In the latest episode of Wikipediapodden I interviewed Nicole Ebber about the work on the strategy. You can find it on Wikimedia Commons or, if you prefer regular podcast players, on Wikipediapodden's website. (You can also find all episodes in English through this search or just by subscribing to this feed or looking in this list). Ainali (talk) 08:37, 15 February 2020 (UTC)

Dialogue about the technology roadmapEdit

I think that the technology we use in the Wikimedia community will enable the community to become the ecosystem of free knowledge. So I hope in the next years we will start an open dialogue about the technology roadmap of Wikimedia. In the next year I think collaboration will be more important, maybe for creating an online encyclopedia the current technology stack suffice. But for other projects like learning or creating a plan for a better world, new technology is necessary. Timboliu (talk) 07:20, 28 April 2020 (UTC)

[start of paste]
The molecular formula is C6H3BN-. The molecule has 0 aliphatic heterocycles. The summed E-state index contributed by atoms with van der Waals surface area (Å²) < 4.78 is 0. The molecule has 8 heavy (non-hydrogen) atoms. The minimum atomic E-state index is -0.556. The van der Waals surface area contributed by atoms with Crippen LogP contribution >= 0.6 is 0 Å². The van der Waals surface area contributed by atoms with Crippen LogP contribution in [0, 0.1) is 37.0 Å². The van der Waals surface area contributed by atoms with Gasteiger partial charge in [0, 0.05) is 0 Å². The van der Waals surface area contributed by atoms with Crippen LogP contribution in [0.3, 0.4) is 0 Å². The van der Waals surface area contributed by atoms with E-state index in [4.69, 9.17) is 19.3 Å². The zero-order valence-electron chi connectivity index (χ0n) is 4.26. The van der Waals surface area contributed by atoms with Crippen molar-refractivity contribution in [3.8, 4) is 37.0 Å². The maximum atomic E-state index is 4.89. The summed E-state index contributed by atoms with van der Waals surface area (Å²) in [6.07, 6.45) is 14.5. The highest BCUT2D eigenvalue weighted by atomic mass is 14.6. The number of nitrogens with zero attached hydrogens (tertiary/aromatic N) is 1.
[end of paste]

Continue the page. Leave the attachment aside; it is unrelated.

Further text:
Does this movement actually exist?Edit

Has anyone ever asked contributors to Wikipedia, Commons etc whether they actually consider themselves to be part of a 'movement'? Frankly, I'd be surprised if the majority of such contributors did. People participate for all sorts or reasons (some more legitimate than others), but having participants in something doesn't make it a 'movement'. That would imply a common goal..

AndyTheGrump (talk) 19:26, 12 May 2020 (UTC)

Return to "Strategy/Wikimedia movement/2018-20" page.